Clarity in biometric data privacy suits rules sought for insurance and supplied for labor exemptions

Clarity in biometric data privacy suits rules sought for insurance and supplied for labor exemptions

Whether disclosure of biometric data qualifies for coverage under a business insurance policy will be decided in the U.S District Court for Northern Illinois, Law360 reports. The insurance company says a BIPA suit against are not covered for seven different reasons.

American Family Mutual Insurance Co. says the unlawful sharing of personal information by McDonald’s franchisees under BIPA does not entail any obligations on its behalf. The policy contains an exclusion for damages for breaking state law that “prohibits or limits the sending, transmitting, communicating, or distribution of material or information,” according to the company’s movement for declaratory judgement.

The policy language requires an “occurrence” resulting in “bodily injury,” “property damage,” or “personal and advertising injury” to be covered. The insurer says no occurrence and none of the three qualifying injuries are alleged in the complaint.

More than two dozen franchisees say the Business Owners Liability Insurance policies they have each held at some point over the past four years with American Family.

The original suit is being heard in Circuit Court, and includes 40 current and former McDonald’s employees of 33 different franchisees, 26 of whom are named in the American Family suit. Plaintiffs in the original suit allege both the usual failure to meet BIPA’s informed consent requirements, but also that the defendants disclosed biometric information from thousands of workers to others in an internal system, in violation of the act.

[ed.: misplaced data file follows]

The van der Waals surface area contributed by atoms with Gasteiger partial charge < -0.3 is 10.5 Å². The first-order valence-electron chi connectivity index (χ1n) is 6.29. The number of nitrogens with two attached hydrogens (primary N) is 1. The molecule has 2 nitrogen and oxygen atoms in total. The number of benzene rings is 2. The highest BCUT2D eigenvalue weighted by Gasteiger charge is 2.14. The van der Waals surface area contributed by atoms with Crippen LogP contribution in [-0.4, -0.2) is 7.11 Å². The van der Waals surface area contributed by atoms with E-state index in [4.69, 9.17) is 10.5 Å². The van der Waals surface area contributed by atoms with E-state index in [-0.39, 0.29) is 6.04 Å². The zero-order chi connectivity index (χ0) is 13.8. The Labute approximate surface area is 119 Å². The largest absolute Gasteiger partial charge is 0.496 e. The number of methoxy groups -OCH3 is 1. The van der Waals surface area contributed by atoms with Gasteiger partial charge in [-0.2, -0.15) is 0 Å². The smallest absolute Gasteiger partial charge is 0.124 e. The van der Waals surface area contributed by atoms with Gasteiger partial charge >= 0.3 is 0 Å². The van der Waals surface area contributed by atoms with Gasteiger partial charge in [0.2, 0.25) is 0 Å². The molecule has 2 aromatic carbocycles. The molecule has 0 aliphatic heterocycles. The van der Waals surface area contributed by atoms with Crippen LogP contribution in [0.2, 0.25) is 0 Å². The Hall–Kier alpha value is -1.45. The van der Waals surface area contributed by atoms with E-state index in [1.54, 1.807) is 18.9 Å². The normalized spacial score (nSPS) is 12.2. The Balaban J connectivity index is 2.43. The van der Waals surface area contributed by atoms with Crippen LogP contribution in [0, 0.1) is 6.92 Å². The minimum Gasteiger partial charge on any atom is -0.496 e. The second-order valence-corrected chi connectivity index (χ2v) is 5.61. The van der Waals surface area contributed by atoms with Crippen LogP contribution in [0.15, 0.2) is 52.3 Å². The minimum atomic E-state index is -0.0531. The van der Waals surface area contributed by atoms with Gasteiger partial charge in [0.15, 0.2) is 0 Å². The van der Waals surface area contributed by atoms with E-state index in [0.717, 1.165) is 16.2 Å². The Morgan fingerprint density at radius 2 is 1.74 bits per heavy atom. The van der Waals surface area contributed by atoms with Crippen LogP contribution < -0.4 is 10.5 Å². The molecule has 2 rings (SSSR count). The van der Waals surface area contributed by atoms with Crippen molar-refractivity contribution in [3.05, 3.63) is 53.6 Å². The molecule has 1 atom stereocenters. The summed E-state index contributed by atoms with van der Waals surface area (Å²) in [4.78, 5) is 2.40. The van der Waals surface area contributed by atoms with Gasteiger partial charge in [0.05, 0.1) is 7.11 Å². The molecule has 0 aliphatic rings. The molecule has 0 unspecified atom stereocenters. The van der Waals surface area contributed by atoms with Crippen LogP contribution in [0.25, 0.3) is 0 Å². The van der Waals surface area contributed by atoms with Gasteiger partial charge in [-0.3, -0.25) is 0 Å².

BIPA coverage disputes are a growing trend which is expected to continue through 2020, attorney told Law360.

Bimbo Bakeries, which makes Sara Lee and other products, has had a motion to dismiss a BIPA suit against it denied by a District Court judge, on grounds that a collective bargaining agreement (CBA) that may exclude it from wrongdoing went into effect after the alleged violations began, according to Top Class Actions.

An employee filed the suit alleging the company failed to inform employees that their data would be shared with a third-party vendor hosting the database, and to provide the necessary data retention and deletion policy. The CBA went into effect in 2018, and requires employees to “exhaust administrative remedies” before taking the employer to court, and Judge Sara Ellis ruled that any alleged violations occurring after that point are invalid. The plaintiff had argued that the consent required by BIPA could only be given by her, not the union.

Bimbo Bakeries had also argued unsuccessfully that the Illinois Workers Compensation Act and the National Labor Relations Act exempted it from the charges brought by the defendant.

Collective labor agreements have previously been found to pre-empt BIPA claims.

Great Wolf Lodge is among the latest businesses to be hit with a potential class action BIPA lawsuit over an alleged failure to obtain informed consent from employees for scanning their fingerprints, according to another article from Law360. The suit is being heard in Cook County Circuit Court.

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